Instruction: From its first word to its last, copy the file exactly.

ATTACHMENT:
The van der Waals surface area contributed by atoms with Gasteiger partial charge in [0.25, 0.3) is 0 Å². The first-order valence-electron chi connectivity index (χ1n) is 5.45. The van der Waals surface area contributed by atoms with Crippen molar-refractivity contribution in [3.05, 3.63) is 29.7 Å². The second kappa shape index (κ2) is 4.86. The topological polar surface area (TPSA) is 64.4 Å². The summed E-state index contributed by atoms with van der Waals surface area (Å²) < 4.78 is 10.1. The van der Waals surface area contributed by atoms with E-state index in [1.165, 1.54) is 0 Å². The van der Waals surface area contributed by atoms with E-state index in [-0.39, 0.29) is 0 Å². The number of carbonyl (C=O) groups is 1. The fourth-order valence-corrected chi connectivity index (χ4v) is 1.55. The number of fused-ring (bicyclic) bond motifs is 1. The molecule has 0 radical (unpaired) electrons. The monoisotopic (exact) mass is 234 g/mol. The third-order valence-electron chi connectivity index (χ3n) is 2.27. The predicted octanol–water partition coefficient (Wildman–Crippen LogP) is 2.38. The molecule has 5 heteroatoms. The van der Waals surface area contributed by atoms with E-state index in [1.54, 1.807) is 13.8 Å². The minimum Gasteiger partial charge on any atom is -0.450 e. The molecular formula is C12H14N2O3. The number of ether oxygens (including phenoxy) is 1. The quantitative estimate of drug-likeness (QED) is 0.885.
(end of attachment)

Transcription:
The van der Waals surface area contributed by atoms with Gasteiger partial charge in [0.25, 0.3) is 0 Å². The first-order valence-electron chi connectivity index (χ1n) is 5.45. The van der Waals surface area contributed by atoms with Crippen molar-refractivity contribution in [3.05, 3.63) is 29.7 Å². The second kappa shape index (κ2) is 4.86. The topological polar surface area (TPSA) is 64.4 Å². The summed E-state index contributed by atoms with van der Waals surface area (Å²) < 4.78 is 10.1. The van der Waals surface area contributed by atoms with E-state index in [1.165, 1.54) is 0 Å². The van der Waals surface area contributed by atoms with E-state index in [-0.39, 0.29) is 0 Å². The number of carbonyl (C=O) groups is 1. The fourth-order valence-corrected chi connectivity index (χ4v) is 1.55. The number of fused-ring (bicyclic) bond motifs is 1. The molecule has 0 radical (unpaired) electrons. The monoisotopic (exact) mass is 234 g/mol. The third-order valence-electron chi connectivity index (χ3n) is 2.27. The predicted octanol–water partition coefficient (Wildman–Crippen LogP) is 2.38. The molecule has 5 heteroatoms. The van der Waals surface area contributed by atoms with E-state index in [1.54, 1.807) is 13.8 Å². The minimum Gasteiger partial charge on any atom is -0.450 e. The molecular formula is C12H14N2O3. The number of ether oxygens (including phenoxy) is 1. The quantitative estimate of drug-likeness (QED) is 0.885.